METHANE – THE FORGOTTEN GAS
Dr Graham Phillips Introduction: Carbon dioxide is synonymous with climate change but what about the other greenhouses gases that we hear little about. Dr Paul Willis reports on a gas that is 20 times more potent than carbon dioxide, and unleashed could have devastating consequences.
Narration: We know that global warming is complex.
Dr Evelyn Krull: We are not looking at the whole picture.
Narration: Perhaps we’re missing something important.
Dr Andrew Smith: Increased in concentration by something like two hundred and fifty percent.
Narration: A climate player with a murky past
Dr David Etheridge: warming the globe for very long periods.
Dr Paul Willis: When it comes to climate change, carbon dioxide gets all the attention, but these cows here are producing a greenhouse gas that is more potent than carbon dioxide. It’s a gas that’s been implicated in the greatest mass extinction of all time, and we’re pumping it out at an ever increasing rate.
Dr Etheridge: It has some fairly complex roles in our climate and in the chemistry of the atmosphere.
Dr Smith: It is an important player.
Narration: It’s methane, the forgotten greenhouse gas. And it’s a gas that’s surrounded in myths. Contrary to popular opinion, it doesn’t smell, and no, it’s not a major component of farts. More methane is actually pumped out from the other end… In fact one cow can belch out an astounding 700 litres of methane in a day! But there are many other sources of methane…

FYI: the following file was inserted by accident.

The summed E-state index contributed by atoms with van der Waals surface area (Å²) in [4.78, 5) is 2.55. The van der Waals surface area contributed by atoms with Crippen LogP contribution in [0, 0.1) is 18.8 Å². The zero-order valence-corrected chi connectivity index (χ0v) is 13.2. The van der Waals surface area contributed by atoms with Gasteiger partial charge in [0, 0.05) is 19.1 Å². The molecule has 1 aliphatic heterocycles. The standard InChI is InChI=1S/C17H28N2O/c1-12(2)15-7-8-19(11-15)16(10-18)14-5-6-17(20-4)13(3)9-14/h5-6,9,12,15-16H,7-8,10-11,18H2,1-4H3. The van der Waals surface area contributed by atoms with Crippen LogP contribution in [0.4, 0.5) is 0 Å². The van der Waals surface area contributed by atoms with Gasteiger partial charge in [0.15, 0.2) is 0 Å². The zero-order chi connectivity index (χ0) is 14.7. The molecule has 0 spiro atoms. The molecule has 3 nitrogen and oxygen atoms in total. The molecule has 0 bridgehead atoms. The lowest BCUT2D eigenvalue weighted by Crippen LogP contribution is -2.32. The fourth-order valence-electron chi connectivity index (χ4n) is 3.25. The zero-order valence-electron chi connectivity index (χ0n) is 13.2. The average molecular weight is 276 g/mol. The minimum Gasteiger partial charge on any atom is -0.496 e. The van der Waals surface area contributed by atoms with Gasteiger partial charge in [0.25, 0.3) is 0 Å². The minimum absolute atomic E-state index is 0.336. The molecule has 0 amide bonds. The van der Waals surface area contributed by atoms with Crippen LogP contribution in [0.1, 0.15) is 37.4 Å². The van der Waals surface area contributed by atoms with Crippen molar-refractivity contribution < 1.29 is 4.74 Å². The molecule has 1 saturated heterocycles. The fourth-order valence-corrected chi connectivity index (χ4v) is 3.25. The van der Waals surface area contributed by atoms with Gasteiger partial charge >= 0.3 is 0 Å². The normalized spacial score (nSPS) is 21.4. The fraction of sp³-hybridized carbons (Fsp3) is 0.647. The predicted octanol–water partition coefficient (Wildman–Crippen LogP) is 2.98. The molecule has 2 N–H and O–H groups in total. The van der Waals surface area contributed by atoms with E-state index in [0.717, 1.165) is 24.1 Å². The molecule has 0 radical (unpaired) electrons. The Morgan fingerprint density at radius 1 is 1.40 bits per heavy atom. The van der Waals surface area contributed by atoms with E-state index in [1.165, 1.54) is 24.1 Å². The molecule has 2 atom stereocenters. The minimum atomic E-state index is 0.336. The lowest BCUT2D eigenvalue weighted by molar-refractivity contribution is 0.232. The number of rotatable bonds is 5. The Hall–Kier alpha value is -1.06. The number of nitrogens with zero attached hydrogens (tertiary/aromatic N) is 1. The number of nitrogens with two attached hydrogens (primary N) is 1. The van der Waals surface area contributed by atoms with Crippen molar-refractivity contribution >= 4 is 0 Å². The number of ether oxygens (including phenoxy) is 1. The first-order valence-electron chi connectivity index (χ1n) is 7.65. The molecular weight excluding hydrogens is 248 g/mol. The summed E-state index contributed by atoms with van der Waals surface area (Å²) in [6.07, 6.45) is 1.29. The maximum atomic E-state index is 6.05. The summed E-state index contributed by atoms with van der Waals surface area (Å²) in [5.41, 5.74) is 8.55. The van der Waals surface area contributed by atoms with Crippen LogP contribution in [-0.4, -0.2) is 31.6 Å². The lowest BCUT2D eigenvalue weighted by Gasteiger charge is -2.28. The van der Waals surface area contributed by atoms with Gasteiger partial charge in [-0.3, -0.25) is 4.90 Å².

Dr Smith: The sources of methane can be broadly categorized as biogenic, of biological origin, pyrogenic, which is basically combusted biomass, and fossil sources.
Narration: Some of the methane in the atmosphere today has natural origins. But more than half of it was put there by us… And of that landfill, agriculture and mining account for about a third each. The atmospheric methane concentration today is just under 2 parts per million compared to carbon dioxide which is currently 384 parts per million. But atom for atom methane is far more potent than CO2 and it accounts for a whopping 20% of the green house warming effect. Working out where atmospheric methane has come from is a tricky business but it is a vital part of developing strategies to control it.
Dr Etheridge: So one way we do it, is we take air off the roof there, down a line, into a pump, and then take it over here where we analyse it for Methane.
Narration: Dr David Etheridge measures air samples from the roof of his CSIRO lab in Melbourne.
Dr David Etheridge: This is the methane concentration right now from above our roof top.
Narration: And with new technology they are now able to analyse bottled atmosphere from this library of air archive. Some of these canisters were stored 30 years ago.
Paul: This is the oldest specimen it comes from Cape Grim and it was collected in 1978.
Dr Etheridge: These are remote stations which have been placed to capture air coming off oceans, which is pretty much what we call background or baseline air.
Narration: So what’s the picture so far?
Dr Etheridge: From 1978 onwards (the earliest measurements) there was a rapid increase in methane concentration.
Narration: And this was mainly because of an increase in agriculture and industry. But then something unexpected happened –
Dr Etheridge: Methane has stabilized in concentration ah beginning in about 1999. And it wasn’t too clear what that was…
Narration: We’ll deal with the future of methane later, but how do we investigate what happened prior to 1978? The answer is trapped in ice.